So, a few weeks ago, I had a post about some games families can play over the holiday break. I had a few people ask about what other games are out there that encourage cooperation over competition.
So, here is my attempt at just that! This will have a few games that are duplicated from that earlier post, I did this to be as complete in this posting as I can be. I’ll list the games in order of appropriate age ranges, starting with the little ones and ending with games for teens and up. I hope this helps some of you out there!!
Lets start with some games for younger audiences.
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This game is actually a good game for kids as young as six. The mechanics are simple and there is virtually no reading involved. The object of the game is for the players to explore a sinking island trying to find four lost treasures. The players have to balance searching for the treasures with shoring up the sinking board squares. Once all the treasures have been found, all the players must get to the landing pad for a helicopter pick up. If the players cannot get all the treasures or if all the players cannot get to the helicopter the game wins.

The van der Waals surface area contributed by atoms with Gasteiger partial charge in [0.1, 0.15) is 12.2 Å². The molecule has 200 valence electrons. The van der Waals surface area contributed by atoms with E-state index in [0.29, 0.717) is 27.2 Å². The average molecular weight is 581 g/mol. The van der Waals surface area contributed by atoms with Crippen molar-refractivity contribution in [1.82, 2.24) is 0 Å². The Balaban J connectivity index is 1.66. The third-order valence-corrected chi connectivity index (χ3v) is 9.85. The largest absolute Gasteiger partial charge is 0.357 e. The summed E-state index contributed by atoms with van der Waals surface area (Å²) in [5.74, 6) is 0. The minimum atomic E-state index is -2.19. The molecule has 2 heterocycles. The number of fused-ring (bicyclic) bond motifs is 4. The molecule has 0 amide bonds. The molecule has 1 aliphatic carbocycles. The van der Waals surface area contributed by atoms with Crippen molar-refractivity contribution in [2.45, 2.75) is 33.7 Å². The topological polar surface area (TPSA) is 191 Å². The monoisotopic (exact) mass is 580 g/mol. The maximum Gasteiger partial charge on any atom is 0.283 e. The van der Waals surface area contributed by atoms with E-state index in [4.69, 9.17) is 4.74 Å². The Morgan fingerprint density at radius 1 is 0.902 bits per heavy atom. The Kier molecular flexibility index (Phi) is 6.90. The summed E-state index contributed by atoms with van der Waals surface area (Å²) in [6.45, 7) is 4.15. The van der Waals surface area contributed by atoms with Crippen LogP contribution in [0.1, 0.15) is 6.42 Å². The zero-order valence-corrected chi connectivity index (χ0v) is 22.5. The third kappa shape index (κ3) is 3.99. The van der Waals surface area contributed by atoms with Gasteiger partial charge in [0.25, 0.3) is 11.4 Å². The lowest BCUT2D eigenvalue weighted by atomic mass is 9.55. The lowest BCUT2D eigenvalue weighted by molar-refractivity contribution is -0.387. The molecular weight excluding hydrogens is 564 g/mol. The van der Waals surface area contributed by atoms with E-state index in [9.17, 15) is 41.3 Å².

Like its predecessor above, this game’s mechanics are similar to forbidden Island, but there is a bit more going on mechanically and it does require a bit of reading, though not much. I would say this one is better suited for those in second or third grade. In this, you are lost in a desert trying to find the missing pieces of your flying ship. Instead of a sinking island, you have to contend with the shifting sands and dehydration. The board is constantly moving and shifting, moving the possible locations of the missing pieces of the airship. This game has a very steampunk or Jules Vern-esque feel with the artwork and how the airship looks.